Dr Noland Wright, newly appointed manager of Community General Hospital, sighed as he reviewed the hospital’s financial records. He had been given the responsibility of leading the hospital’s next steps, but was perplexed by the financial condition highlighted in the financial statements before him. His training was in medicine, not business, and he had recently taken early retirement. He had been talked into taking Community’s reins by some old friends who live a few miles away from the facility.

Community General Hospital had initially begun in 1914 as Whittaker Memorial hospital, a community-run hospital serving the black population of Newport News, Virginia. To meet the needs of an economic expansion of the community largely due to increased commercial activity during World War II, the hospital expanded facilities and scope through federal funding. In the 1940’s the hospital increased its census and gained accreditation by the America College of Surgeons. In the 1950’s and 60’s the hospital enjoyed a bustling business in the segregated health care industry.

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With the advent of the desegregation movement in the 1960’s, the hospital experienced several threats as black physicians gained the ability to admit patients to the large and better equipped traditionally ‘white’ hospitals in the area. The civic organization that governed the hospital began to be concerned for the hospital’s survival. It was experiencing a falling census, a deteriorating reputation concerning the quality of its health care, and picked up the reputation of being ‘public’ hospital (which it was not).

While the City of Newport News was willing to help, it was unwilling to acquire full responsibility for the costs of a public hospital. During the 1970’s, the hospital drew on an emergency fund set up by the city. Throughout the 1970’s, the hospital suffered from losses and bad debts. By 1982 the civic board that guided the hospital became inactive. The following year, the last of the segregation practices ended by court order at the large surrounding hospitals.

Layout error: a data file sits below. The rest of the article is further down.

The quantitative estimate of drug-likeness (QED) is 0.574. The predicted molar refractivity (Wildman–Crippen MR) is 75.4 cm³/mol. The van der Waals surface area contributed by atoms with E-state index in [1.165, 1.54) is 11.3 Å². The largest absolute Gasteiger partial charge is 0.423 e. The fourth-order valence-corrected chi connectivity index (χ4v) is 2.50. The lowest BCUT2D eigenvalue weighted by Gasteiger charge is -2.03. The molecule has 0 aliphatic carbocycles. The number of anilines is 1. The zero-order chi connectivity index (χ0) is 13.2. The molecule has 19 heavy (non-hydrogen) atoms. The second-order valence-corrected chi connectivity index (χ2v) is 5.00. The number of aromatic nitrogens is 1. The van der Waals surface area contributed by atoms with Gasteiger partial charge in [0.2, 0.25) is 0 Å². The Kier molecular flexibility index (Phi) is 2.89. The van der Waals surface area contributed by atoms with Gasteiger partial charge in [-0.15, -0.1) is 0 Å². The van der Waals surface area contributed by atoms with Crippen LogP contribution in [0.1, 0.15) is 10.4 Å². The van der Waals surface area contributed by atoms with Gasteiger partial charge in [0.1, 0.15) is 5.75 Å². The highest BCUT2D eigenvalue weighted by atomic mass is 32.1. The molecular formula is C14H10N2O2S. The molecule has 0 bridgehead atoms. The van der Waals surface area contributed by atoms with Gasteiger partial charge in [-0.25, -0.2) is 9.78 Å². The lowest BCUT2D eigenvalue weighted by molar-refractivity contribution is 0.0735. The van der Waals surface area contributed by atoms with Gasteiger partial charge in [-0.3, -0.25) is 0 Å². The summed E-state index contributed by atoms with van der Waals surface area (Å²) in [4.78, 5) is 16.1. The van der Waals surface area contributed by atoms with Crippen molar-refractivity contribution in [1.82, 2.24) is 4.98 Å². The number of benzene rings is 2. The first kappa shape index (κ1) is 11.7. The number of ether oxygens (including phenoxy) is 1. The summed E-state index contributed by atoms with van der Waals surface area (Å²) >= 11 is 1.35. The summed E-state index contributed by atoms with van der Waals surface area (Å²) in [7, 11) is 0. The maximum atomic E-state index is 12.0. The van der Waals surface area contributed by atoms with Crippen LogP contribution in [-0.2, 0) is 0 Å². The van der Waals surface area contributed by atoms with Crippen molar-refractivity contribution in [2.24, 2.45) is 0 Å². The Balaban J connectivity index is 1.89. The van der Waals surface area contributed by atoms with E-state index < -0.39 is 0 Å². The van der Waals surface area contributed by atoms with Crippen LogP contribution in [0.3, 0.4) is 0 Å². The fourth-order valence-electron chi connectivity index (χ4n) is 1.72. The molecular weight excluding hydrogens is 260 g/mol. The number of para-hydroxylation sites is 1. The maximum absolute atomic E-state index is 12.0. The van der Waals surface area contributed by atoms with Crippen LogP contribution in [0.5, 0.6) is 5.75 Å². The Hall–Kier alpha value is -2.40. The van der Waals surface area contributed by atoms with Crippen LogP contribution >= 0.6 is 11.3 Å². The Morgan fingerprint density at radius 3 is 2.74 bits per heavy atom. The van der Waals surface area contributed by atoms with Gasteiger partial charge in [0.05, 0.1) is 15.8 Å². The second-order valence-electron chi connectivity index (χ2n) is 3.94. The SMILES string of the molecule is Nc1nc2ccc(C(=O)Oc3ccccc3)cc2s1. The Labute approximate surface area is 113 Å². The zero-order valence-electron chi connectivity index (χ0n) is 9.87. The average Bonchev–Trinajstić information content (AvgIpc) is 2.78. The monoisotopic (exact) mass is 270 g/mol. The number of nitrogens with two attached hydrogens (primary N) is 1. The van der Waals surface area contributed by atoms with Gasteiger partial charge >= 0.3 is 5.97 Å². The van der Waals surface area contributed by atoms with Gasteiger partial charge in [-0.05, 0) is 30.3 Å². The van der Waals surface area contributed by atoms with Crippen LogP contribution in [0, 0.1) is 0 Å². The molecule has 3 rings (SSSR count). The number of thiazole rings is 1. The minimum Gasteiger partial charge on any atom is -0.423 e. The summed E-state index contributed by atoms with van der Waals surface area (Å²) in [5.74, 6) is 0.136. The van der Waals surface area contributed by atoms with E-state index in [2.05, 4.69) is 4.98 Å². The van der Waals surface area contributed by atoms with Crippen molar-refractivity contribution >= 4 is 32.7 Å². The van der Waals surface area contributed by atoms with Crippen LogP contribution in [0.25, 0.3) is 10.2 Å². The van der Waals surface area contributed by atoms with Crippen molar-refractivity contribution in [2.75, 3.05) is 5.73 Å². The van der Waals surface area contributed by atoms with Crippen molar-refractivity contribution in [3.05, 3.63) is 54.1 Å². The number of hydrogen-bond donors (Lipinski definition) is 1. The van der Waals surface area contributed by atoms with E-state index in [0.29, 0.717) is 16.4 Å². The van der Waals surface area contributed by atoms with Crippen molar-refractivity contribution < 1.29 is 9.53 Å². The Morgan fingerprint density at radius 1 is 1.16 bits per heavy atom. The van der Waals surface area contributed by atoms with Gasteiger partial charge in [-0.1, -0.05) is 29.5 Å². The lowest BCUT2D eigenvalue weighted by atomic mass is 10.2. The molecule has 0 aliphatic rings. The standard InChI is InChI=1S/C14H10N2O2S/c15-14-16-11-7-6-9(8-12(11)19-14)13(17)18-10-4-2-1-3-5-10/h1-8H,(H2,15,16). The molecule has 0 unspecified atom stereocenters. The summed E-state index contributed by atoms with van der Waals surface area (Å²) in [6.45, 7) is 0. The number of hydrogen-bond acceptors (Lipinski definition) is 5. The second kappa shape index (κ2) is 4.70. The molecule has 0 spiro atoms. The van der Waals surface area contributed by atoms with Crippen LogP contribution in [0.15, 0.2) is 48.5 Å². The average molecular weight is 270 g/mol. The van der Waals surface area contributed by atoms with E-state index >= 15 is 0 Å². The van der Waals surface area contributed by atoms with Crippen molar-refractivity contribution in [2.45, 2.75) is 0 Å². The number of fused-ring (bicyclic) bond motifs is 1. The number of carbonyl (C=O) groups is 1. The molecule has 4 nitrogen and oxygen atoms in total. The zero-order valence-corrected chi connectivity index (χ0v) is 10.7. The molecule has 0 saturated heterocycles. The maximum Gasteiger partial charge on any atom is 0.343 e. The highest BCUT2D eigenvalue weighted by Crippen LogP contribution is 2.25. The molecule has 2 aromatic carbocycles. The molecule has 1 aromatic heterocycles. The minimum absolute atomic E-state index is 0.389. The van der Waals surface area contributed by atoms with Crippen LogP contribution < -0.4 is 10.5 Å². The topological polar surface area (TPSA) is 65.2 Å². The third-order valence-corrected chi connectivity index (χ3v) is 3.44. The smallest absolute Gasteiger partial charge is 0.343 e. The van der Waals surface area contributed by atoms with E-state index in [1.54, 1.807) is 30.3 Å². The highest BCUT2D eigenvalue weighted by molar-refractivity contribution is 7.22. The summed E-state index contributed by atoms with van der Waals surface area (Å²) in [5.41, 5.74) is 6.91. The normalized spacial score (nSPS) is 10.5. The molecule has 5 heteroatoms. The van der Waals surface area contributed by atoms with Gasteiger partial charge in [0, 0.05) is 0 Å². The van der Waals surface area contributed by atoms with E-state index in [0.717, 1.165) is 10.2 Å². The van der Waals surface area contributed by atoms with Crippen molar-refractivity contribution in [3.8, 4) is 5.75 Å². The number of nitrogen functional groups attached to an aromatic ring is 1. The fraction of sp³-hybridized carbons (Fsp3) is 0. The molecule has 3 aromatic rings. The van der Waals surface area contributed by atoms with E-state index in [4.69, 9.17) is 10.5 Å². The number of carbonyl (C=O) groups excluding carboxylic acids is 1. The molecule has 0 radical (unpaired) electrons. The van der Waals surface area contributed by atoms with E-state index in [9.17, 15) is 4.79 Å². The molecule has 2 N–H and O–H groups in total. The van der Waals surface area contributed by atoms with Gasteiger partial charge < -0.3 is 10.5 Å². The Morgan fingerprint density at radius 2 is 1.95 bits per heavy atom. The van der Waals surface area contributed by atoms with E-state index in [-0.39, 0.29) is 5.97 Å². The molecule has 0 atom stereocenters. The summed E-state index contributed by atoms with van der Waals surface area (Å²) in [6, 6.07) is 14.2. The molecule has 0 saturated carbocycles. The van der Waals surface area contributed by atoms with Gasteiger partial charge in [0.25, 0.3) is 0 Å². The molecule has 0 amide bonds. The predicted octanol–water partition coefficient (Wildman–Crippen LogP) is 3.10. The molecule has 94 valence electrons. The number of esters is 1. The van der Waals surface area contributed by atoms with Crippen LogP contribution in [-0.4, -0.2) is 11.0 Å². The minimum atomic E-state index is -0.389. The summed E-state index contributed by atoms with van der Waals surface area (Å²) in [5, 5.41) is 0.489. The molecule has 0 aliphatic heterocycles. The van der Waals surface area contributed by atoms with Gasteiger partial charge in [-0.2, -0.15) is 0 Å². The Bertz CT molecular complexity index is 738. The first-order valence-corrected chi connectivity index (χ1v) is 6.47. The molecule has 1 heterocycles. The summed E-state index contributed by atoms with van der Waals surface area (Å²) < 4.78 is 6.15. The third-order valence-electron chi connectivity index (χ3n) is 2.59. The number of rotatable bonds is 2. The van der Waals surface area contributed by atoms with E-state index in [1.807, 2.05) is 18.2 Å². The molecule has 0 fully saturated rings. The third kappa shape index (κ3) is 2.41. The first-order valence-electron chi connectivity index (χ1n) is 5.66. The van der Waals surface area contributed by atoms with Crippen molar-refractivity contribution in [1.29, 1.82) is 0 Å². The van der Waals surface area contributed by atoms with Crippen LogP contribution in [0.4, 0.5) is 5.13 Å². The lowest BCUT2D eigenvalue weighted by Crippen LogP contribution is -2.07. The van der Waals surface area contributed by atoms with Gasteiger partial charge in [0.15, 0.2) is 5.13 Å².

Few patients desired to be admitted to the small, modestly equipped hospital, preferring the larger, modern hospitals they now had access to. The hospitals ended 1983 with a $402,000 budget deficit. Suppliers began demanding cash payment for purchases. Employee layoffs, tightening of admission criteria, and refusal of non-paying patients were some of the steps taken to alleviate the dire financial situation. It was hoped that a new facility, new location and a future change of name to

Community General Hospital would help the hospital to survive. A $15 million bond issue and $1. 5 million in the community pledges the hospital to continue to operate. At the end of 1984 the fund deficit was $749,000. Private healthcare management firms were solicited for help, but these efforts were short-lived. In july 1985, Community General Hospital was dedicated, with a new facility and equipment, and a higher occupancy rate. Between 1979 and 1985, seven different administrators had been in charge of the hospital.

Continued losses after 1985, and continued difficulty in retaining continuous management, convinced the hospital’s supporters to seek some solution to the ongoing problems. Political avenues were tried with some success, but did not last. The sale of the hospital to a doctors’ investment group was considered, but the hospital’s supporters ultimately rejected the deal. By 1990 the debt was in excess of $20 million. The ‘board’ of supporters agreed to file for bankruptcy. The Guarantor of the mortgage, the hospital continued to operate as the board sough affiliations with other area hospital.

The quality ratings for the hospital continued to suffer. In 1993 the hospital was granted its bankruptcy petition. HUD settled for $4 million, and other creditors were held at bay. Political solutions for Community General’s future were sought, but ultimately, did not help the hospital’s condition. Administrators were hired, but their tenures were short-lived. By mid 1996 the hospital was again running a large fund deficit and was seeking direction in what appeared to be a rather hopeless situation.